The newly-formed Asia Cruise Terminal Association (ACTA) is taking its first step towards developing Asia into a “Caribbean of the East” with the convening of its inaugural meeting in Singapore.

Representatives from nine cruise terminals in Asia, including Subic Bay, Kobe, Sakaiminato, Xiamen, Yantai, Busan, Keelung, including Singapore Cruise Centre and Shanghai Wusongkou International Cruise Terminal arrived in Singapore over the weekend to attend a plenary session held at the Amara Hotel this morning. Initiated by Asia’s oldest cruise terminal operator, Singapore Cruise Centre Pte Ltd and Shanghai Wusongkou International Cruise Development Co. Ltd  ACTA was formed as a regional forum for cruise terminal operators to cooperate in terminal development, operations and management, and to raise awareness of one another’s facilities and services. The aim is to create a “captivating cruise playground” in Asia, a region seen as having vast untapped potential for cruises.

In his keynote address, SCC’s chairman Soo Kok Leng said: “The timing for the formation of ACTA is ideal. The regional economy is back on track after the recent global financial crisis, and more cruise liners from around the world are setting their sights on Asia with more ships and more itinerary options for cruisers.”

Mr Soo noted that a forecast by independent UK-based consultancy, Ocean Shipping Consultants, put total cruise passenger throughput in Asia to reach two million in 2015.

“I believe that this forecast is too conservative,” he said. “It underestimated the economic growth in Asia and the pace at which the region’s middle class is growing. Assuming that only a tenth of the population in China, India, Japan, South Korea, ASEAN, becomes middle class by 2015, and cruising penetration reaches the US level of 3.2%, we will have about 6-7 million passengers cruising each year, or three times the number forecasted.”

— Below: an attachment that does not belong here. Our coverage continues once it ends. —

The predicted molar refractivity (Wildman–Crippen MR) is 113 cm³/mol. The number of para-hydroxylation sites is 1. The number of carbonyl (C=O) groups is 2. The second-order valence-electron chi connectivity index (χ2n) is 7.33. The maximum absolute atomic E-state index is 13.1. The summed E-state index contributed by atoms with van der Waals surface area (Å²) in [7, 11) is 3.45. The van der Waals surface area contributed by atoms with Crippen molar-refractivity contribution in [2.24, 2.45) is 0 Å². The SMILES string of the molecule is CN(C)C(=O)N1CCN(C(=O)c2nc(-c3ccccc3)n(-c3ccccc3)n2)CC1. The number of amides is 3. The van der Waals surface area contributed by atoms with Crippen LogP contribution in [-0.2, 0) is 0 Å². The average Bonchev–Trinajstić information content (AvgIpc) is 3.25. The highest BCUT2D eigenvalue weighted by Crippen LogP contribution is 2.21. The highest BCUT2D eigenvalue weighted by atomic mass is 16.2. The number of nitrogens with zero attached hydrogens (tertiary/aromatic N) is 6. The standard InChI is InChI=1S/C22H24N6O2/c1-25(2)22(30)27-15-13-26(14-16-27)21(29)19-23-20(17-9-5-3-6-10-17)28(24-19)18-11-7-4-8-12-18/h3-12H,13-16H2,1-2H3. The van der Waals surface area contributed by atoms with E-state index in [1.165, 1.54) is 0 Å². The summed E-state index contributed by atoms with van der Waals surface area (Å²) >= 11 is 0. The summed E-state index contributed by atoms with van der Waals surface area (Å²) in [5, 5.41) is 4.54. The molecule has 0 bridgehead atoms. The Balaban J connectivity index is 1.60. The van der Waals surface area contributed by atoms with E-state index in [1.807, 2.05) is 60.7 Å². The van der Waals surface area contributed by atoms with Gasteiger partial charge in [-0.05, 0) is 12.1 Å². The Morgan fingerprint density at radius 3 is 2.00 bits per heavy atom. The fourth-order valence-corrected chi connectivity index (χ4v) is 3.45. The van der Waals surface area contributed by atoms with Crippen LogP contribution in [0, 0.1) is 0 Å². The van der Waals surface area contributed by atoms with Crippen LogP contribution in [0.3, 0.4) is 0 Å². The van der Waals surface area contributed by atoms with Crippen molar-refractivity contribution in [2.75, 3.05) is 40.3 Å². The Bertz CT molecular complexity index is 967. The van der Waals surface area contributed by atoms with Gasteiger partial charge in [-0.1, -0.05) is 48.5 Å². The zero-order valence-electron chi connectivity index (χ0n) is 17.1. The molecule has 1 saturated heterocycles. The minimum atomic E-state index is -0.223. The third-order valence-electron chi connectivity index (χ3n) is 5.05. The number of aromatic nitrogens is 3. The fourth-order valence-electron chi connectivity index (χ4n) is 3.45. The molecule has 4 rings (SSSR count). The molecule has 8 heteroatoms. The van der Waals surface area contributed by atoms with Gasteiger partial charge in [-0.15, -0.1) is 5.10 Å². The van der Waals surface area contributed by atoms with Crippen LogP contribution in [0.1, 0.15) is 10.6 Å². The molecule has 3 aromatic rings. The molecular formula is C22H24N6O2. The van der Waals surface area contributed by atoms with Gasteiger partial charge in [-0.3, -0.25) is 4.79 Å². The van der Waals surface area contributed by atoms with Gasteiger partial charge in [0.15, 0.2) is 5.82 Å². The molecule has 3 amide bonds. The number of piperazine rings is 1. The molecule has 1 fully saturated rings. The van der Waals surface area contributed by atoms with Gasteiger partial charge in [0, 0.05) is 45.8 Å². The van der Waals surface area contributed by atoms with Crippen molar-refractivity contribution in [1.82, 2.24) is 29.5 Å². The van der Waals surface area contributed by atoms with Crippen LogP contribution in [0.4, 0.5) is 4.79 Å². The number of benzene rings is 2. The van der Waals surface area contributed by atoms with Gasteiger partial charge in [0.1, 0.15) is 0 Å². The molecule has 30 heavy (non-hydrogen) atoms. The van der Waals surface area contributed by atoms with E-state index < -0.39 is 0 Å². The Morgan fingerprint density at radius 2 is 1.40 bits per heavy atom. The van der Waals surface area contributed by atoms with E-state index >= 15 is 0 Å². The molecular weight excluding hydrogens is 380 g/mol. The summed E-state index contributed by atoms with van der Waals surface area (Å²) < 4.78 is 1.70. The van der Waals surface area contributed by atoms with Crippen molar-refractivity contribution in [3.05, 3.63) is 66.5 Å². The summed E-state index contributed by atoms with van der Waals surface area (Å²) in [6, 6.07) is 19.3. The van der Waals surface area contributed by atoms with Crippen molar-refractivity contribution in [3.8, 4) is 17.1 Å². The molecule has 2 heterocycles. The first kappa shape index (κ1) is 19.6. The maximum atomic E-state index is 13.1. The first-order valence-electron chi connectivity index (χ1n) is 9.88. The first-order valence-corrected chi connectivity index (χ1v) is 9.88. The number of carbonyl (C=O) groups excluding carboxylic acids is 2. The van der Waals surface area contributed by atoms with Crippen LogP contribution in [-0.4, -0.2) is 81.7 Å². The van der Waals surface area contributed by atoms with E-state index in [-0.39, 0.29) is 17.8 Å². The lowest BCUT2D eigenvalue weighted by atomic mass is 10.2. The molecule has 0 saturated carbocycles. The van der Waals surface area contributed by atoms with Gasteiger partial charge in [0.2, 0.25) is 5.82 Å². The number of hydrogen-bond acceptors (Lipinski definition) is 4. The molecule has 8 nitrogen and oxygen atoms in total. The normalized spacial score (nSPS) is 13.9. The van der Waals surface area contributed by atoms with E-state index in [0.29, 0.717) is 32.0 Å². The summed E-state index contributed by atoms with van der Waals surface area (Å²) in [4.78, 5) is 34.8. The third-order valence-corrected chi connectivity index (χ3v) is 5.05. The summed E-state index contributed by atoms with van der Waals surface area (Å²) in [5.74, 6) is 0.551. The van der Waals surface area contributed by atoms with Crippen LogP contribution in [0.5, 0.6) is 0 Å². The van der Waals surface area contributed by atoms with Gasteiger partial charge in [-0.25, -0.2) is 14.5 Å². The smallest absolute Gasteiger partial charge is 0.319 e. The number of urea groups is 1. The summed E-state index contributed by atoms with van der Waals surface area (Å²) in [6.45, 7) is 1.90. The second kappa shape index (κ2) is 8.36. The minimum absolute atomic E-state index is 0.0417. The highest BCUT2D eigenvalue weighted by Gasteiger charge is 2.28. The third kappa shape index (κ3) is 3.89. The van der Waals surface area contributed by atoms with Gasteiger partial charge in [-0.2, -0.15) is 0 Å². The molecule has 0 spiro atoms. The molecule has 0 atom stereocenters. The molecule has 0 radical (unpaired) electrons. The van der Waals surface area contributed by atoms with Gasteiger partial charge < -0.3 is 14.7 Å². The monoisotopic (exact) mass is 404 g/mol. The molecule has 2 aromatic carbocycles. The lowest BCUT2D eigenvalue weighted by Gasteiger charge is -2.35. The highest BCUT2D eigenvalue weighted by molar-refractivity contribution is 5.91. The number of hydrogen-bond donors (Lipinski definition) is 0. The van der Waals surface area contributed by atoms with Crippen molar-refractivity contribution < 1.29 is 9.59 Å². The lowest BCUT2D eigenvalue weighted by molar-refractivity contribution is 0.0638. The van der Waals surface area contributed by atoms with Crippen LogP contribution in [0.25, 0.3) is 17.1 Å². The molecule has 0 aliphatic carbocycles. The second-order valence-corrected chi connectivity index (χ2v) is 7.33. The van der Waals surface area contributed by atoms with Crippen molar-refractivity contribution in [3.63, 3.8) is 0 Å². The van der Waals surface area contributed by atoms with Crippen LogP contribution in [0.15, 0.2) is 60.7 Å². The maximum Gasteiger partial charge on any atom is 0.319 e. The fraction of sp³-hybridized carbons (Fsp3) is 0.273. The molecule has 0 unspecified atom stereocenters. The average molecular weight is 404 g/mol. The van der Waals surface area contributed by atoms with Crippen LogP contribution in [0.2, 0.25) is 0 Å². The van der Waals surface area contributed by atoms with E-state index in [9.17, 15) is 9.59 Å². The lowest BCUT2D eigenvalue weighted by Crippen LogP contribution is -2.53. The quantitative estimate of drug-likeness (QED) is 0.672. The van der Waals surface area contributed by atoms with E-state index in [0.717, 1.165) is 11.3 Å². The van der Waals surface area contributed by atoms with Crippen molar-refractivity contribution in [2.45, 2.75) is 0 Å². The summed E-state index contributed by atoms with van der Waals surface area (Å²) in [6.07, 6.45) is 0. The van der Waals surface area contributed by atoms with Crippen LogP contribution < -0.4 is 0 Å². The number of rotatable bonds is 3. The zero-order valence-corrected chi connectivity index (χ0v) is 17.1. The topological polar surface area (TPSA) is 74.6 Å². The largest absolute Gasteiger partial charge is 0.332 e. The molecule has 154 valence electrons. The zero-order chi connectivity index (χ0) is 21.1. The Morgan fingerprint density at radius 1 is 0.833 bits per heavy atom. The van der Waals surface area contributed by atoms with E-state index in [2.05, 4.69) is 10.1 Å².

Mr Soo said more Asians are flying to the US and the Caribbean for cruises and responding to the trend, major cruise lines are building more and bigger ships.

“Our longest-standing customer, Star Cruises, the world’s third largest cruise operator together with Norwegian Cruise Line, has new itineraries planned in 2011, with 12 of its 17 cruise vessels sailing within the region. They have also been actively marketing their Asian cruises to the Indian sub-continent and the Middle East, which is a relatively new passenger market for us. This is another growth potential,” he added.

“The challenge for the Asian cruise industry – terminal operators, cruise lines and supporting ground agents – is how to make Asia a more compelling cruise playground, how to attract more international cruise ships to come to Asia Pacific?” Mr Soo told the delegates.

He added that many cruise terminal operators in Asia are in the process of upgrading their infrastructure and raising the level of customer service to meet the needs of a more sophisticated market. They include Shanghai Wusongkou, the coinitiator of ACTA, which will be completing China’s largest cruise terminal at the mouth of the Huangpu River by early next year.